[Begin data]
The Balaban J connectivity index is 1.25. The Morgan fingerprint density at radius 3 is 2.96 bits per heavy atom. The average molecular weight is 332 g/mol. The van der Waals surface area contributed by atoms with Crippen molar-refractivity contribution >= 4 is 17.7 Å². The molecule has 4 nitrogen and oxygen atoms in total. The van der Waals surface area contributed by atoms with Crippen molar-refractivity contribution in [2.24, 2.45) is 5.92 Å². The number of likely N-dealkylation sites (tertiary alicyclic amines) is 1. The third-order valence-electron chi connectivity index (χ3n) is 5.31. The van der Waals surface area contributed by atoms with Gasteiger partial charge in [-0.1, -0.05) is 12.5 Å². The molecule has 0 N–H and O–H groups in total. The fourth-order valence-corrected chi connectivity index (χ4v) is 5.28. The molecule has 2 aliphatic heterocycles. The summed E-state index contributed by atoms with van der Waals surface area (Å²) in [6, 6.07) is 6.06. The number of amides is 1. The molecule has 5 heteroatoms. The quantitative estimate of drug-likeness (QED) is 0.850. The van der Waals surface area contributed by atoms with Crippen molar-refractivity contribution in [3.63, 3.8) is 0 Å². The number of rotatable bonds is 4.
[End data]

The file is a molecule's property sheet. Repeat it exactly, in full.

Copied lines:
The Balaban J connectivity index is 1.25. The Morgan fingerprint density at radius 3 is 2.96 bits per heavy atom. The average molecular weight is 332 g/mol. The van der Waals surface area contributed by atoms with Crippen molar-refractivity contribution >= 4 is 17.7 Å². The molecule has 4 nitrogen and oxygen atoms in total. The van der Waals surface area contributed by atoms with Crippen molar-refractivity contribution in [2.24, 2.45) is 5.92 Å². The number of likely N-dealkylation sites (tertiary alicyclic amines) is 1. The third-order valence-electron chi connectivity index (χ3n) is 5.31. The van der Waals surface area contributed by atoms with Gasteiger partial charge in [-0.1, -0.05) is 12.5 Å². The molecule has 0 N–H and O–H groups in total. The fourth-order valence-corrected chi connectivity index (χ4v) is 5.28. The molecule has 2 aliphatic heterocycles. The summed E-state index contributed by atoms with van der Waals surface area (Å²) in [6, 6.07) is 6.06. The number of amides is 1. The molecule has 5 heteroatoms. The quantitative estimate of drug-likeness (QED) is 0.850. The van der Waals surface area contributed by atoms with Crippen molar-refractivity contribution in [3.63, 3.8) is 0 Å². The number of rotatable bonds is 4.